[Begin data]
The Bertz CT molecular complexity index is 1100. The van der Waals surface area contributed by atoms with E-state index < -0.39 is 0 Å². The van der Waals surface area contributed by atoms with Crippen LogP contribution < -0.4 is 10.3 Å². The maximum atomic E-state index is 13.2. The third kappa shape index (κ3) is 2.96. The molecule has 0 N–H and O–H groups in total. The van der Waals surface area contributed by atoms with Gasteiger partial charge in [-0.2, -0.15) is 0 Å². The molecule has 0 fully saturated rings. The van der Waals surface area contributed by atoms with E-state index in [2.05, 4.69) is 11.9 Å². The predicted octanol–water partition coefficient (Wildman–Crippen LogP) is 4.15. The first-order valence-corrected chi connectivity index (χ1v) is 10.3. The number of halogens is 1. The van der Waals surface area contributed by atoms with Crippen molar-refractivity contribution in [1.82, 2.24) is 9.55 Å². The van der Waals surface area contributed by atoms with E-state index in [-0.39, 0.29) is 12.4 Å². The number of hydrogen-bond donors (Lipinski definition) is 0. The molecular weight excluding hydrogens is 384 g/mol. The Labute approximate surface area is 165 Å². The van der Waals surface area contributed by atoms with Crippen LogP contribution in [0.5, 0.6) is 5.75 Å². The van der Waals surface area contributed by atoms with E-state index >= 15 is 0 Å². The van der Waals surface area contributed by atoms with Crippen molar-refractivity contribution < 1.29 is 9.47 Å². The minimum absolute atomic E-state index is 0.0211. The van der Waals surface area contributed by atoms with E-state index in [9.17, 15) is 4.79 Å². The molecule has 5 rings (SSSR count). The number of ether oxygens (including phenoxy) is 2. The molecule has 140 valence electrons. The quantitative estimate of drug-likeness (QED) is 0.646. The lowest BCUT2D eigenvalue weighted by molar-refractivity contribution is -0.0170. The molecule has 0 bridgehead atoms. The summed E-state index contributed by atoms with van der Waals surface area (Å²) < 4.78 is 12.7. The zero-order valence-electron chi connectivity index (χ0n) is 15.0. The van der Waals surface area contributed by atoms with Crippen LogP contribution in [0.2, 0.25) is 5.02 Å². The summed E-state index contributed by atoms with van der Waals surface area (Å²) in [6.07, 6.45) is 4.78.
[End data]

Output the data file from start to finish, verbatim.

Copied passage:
The Bertz CT molecular complexity index is 1100. The van der Waals surface area contributed by atoms with E-state index < -0.39 is 0 Å². The van der Waals surface area contributed by atoms with Crippen LogP contribution < -0.4 is 10.3 Å². The maximum atomic E-state index is 13.2. The third kappa shape index (κ3) is 2.96. The molecule has 0 N–H and O–H groups in total. The van der Waals surface area contributed by atoms with Gasteiger partial charge in [-0.2, -0.15) is 0 Å². The molecule has 0 fully saturated rings. The van der Waals surface area contributed by atoms with E-state index in [2.05, 4.69) is 11.9 Å². The predicted octanol–water partition coefficient (Wildman–Crippen LogP) is 4.15. The first-order valence-corrected chi connectivity index (χ1v) is 10.3. The number of halogens is 1. The van der Waals surface area contributed by atoms with Crippen molar-refractivity contribution in [1.82, 2.24) is 9.55 Å². The van der Waals surface area contributed by atoms with E-state index in [-0.39, 0.29) is 12.4 Å². The number of hydrogen-bond donors (Lipinski definition) is 0. The molecular weight excluding hydrogens is 384 g/mol. The Labute approximate surface area is 165 Å². The van der Waals surface area contributed by atoms with Crippen LogP contribution in [0.5, 0.6) is 5.75 Å². The van der Waals surface area contributed by atoms with E-state index >= 15 is 0 Å². The van der Waals surface area contributed by atoms with Crippen molar-refractivity contribution < 1.29 is 9.47 Å². The minimum absolute atomic E-state index is 0.0211. The van der Waals surface area contributed by atoms with E-state index in [9.17, 15) is 4.79 Å². The molecule has 5 rings (SSSR count). The number of ether oxygens (including phenoxy) is 2. The molecule has 140 valence electrons. The quantitative estimate of drug-likeness (QED) is 0.646. The lowest BCUT2D eigenvalue weighted by molar-refractivity contribution is -0.0170. The molecule has 0 bridgehead atoms. The summed E-state index contributed by atoms with van der Waals surface area (Å²) < 4.78 is 12.7. The zero-order valence-electron chi connectivity index (χ0n) is 15.0. The van der Waals surface area contributed by atoms with Crippen LogP contribution in [0.2, 0.25) is 5.02 Å². The summed E-state index contributed by atoms with van der Waals surface area (Å²) in [6.07, 6.45) is 4.78.